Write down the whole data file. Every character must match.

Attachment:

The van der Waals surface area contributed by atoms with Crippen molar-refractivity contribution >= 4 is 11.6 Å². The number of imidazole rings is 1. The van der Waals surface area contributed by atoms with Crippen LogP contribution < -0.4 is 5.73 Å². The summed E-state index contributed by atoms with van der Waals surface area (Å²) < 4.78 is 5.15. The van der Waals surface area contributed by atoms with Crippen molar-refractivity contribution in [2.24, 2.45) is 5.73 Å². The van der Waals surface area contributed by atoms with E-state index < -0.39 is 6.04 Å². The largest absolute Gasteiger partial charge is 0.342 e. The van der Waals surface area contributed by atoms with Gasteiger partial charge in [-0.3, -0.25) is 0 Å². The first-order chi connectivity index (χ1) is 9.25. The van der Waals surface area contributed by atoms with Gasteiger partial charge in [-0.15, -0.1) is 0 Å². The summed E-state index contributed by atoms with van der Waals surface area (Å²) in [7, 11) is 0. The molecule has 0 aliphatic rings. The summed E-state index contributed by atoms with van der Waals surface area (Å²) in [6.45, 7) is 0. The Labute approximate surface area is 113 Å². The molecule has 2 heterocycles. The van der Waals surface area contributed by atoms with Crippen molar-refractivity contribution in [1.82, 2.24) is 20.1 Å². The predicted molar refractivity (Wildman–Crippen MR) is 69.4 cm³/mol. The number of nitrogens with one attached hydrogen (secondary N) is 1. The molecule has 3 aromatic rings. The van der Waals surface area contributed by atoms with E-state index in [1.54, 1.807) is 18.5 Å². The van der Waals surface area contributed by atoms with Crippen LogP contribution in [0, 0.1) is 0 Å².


The van der Waals surface area contributed by atoms with Crippen molar-refractivity contribution >= 4 is 11.6 Å². The number of imidazole rings is 1. The van der Waals surface area contributed by atoms with Crippen LogP contribution < -0.4 is 5.73 Å². The summed E-state index contributed by atoms with van der Waals surface area (Å²) < 4.78 is 5.15. The van der Waals surface area contributed by atoms with Crippen molar-refractivity contribution in [2.24, 2.45) is 5.73 Å². The van der Waals surface area contributed by atoms with E-state index < -0.39 is 6.04 Å². The largest absolute Gasteiger partial charge is 0.342 e. The van der Waals surface area contributed by atoms with Gasteiger partial charge in [-0.3, -0.25) is 0 Å². The first-order chi connectivity index (χ1) is 9.25. The van der Waals surface area contributed by atoms with Gasteiger partial charge in [-0.15, -0.1) is 0 Å². The summed E-state index contributed by atoms with van der Waals surface area (Å²) in [7, 11) is 0. The molecule has 0 aliphatic rings. The summed E-state index contributed by atoms with van der Waals surface area (Å²) in [6.45, 7) is 0. The Labute approximate surface area is 113 Å². The molecule has 2 heterocycles. The van der Waals surface area contributed by atoms with Crippen molar-refractivity contribution in [1.82, 2.24) is 20.1 Å². The predicted molar refractivity (Wildman–Crippen MR) is 69.4 cm³/mol. The number of nitrogens with one attached hydrogen (secondary N) is 1. The molecule has 3 aromatic rings. The van der Waals surface area contributed by atoms with E-state index in [1.54, 1.807) is 18.5 Å². The van der Waals surface area contributed by atoms with Crippen LogP contribution in [0, 0.1) is 0 Å².